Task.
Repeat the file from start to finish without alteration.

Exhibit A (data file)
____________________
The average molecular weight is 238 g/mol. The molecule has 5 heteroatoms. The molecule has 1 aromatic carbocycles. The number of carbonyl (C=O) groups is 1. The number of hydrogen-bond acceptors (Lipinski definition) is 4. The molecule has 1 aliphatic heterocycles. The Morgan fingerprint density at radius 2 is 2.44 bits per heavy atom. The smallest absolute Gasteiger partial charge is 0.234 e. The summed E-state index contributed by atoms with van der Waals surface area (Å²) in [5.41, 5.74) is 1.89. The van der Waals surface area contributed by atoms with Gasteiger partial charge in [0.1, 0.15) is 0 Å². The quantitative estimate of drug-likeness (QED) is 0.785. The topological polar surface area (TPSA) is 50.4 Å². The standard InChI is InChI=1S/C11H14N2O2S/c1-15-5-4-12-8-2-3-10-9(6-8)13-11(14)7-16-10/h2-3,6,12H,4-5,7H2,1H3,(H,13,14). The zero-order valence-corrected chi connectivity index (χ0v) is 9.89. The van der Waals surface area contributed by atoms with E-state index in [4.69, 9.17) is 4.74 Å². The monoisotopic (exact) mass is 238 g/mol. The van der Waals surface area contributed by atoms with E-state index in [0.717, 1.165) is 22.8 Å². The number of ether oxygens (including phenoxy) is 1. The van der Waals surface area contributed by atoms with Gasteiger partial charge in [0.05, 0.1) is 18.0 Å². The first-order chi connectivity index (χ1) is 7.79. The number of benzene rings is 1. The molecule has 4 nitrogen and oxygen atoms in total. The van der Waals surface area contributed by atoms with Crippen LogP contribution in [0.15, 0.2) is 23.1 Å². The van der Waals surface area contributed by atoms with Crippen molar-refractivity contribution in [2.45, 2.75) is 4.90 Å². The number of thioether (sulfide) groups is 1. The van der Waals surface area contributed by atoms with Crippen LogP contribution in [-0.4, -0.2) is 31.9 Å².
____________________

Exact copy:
The average molecular weight is 238 g/mol. The molecule has 5 heteroatoms. The molecule has 1 aromatic carbocycles. The number of carbonyl (C=O) groups is 1. The number of hydrogen-bond acceptors (Lipinski definition) is 4. The molecule has 1 aliphatic heterocycles. The Morgan fingerprint density at radius 2 is 2.44 bits per heavy atom. The smallest absolute Gasteiger partial charge is 0.234 e. The summed E-state index contributed by atoms with van der Waals surface area (Å²) in [5.41, 5.74) is 1.89. The van der Waals surface area contributed by atoms with Gasteiger partial charge in [0.1, 0.15) is 0 Å². The quantitative estimate of drug-likeness (QED) is 0.785. The topological polar surface area (TPSA) is 50.4 Å². The standard InChI is InChI=1S/C11H14N2O2S/c1-15-5-4-12-8-2-3-10-9(6-8)13-11(14)7-16-10/h2-3,6,12H,4-5,7H2,1H3,(H,13,14). The zero-order valence-corrected chi connectivity index (χ0v) is 9.89. The van der Waals surface area contributed by atoms with E-state index in [4.69, 9.17) is 4.74 Å². The monoisotopic (exact) mass is 238 g/mol. The van der Waals surface area contributed by atoms with E-state index in [0.717, 1.165) is 22.8 Å². The number of ether oxygens (including phenoxy) is 1. The van der Waals surface area contributed by atoms with Gasteiger partial charge in [0.05, 0.1) is 18.0 Å². The first-order chi connectivity index (χ1) is 7.79. The number of benzene rings is 1. The molecule has 4 nitrogen and oxygen atoms in total. The van der Waals surface area contributed by atoms with Crippen LogP contribution in [0.15, 0.2) is 23.1 Å². The van der Waals surface area contributed by atoms with Crippen molar-refractivity contribution in [2.45, 2.75) is 4.90 Å². The number of thioether (sulfide) groups is 1. The van der Waals surface area contributed by atoms with Crippen LogP contribution in [-0.4, -0.2) is 31.9 Å².